Tuesday, April 2, 2024

So what's YOUR IQ

 So What’s YOUR IQ

What’s your IQ?  You probably don’t know and if you think you know, you are probably wrong. 

IQ, or intelligence quotient, is best determined in your pre-teens or early teens.  It is also best measured by an individual IQ test, either the Stanford-Binet (SB) or one of the Wechsler series tests.   The two tests are similar in that they each yield a rating of a person’s intelligence, but they are very different in outcomes.  The SB test has its roots in France where Theodore Simon and Alfred Binet were commissioned to develop a test to determine which children would benefit from a public school education and who would not.  Later Lewis Terman, working at Stanford University, adapted the test for American children.  Hence we have the Stanford Binet.  Poor Terman gets little credit.  The important things to remember about the Binet test as it is often called, is its original purpose AND that is it very language based.  Therefore, children with good language skills will do better than children whose language skills are not as well developed.

The Wechsler series of tests were developed by David Wechsler.  There are separate tests for very young children, school age children and adults.  The Wechsler tests differentiate between verbal skills and performance skills.  The Wechsler tests deliver better information to inform instruction.  

Both test purport to tell the examiner how smart a student is.

But do they?   Yes and no.  First of all remember the original Binet test was developed to determine who would succeed in a typical French school.  In many ways today, the tests do their best job at determining which kids will do well in a typical American school.  And they are pretty good at that.  What the tests don’t tell us is which students who do poorly in these tests, MAY still do well in school.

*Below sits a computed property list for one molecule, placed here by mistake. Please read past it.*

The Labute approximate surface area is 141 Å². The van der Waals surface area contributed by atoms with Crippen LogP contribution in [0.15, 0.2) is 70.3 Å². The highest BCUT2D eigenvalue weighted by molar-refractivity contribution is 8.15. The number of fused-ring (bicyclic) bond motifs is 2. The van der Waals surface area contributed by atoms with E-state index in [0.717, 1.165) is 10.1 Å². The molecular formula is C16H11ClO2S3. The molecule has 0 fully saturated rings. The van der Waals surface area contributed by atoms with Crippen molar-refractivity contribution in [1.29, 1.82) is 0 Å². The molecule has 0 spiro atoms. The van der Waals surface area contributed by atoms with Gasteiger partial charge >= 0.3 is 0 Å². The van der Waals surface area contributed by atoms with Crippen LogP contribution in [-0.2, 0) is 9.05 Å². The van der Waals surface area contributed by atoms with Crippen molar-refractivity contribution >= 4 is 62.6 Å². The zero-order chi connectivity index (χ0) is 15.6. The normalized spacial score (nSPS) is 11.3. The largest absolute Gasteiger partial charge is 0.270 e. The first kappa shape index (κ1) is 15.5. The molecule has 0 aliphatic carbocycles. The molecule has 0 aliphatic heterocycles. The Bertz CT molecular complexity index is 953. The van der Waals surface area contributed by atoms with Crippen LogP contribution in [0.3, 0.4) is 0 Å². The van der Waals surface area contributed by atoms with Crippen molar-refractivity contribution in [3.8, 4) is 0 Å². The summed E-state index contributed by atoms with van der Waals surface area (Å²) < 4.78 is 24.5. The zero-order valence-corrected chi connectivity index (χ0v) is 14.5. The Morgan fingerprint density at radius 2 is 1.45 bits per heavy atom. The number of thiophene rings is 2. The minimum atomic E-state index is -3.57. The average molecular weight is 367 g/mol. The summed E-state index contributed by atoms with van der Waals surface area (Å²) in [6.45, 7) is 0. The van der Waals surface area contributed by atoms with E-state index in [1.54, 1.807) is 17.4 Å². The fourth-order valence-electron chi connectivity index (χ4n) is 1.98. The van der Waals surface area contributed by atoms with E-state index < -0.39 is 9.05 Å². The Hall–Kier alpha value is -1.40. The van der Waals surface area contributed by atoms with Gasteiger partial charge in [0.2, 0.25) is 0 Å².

Schools today are increasingly trying to provide alternative methods of instruction.  The traditional school is highly verbal.   If you have good language skills you will do well on both the tests and  in school.  However, there are lots of kids who don’t have great verbal skills.  As schools move to provide learning through other channels of input besides language- think digital games, Smartboards, and project based learning- these children can show their “smarts” as well.

The other big question is, does a person’s IQ score change.  Will how well a person scores on the test  change?  The test activities are based on what the vast majority of kids at a particular age can do.  If a child is tested at a young age and doesn’t mature at the expected rate, his/her scores will go down.  On the other hand, if a child has increased environmental experiences and improved language abilities, scores could go up.

Both tests use a 100 score as average.  Deviation from that mid-point measures above average and below average academic ability.  These tests do not, nor were they ever intended to, measure other talents such as art, music, science or personal relations.

The good news is that educators are learning to rely less and less on these scores so we can all relax a bit.

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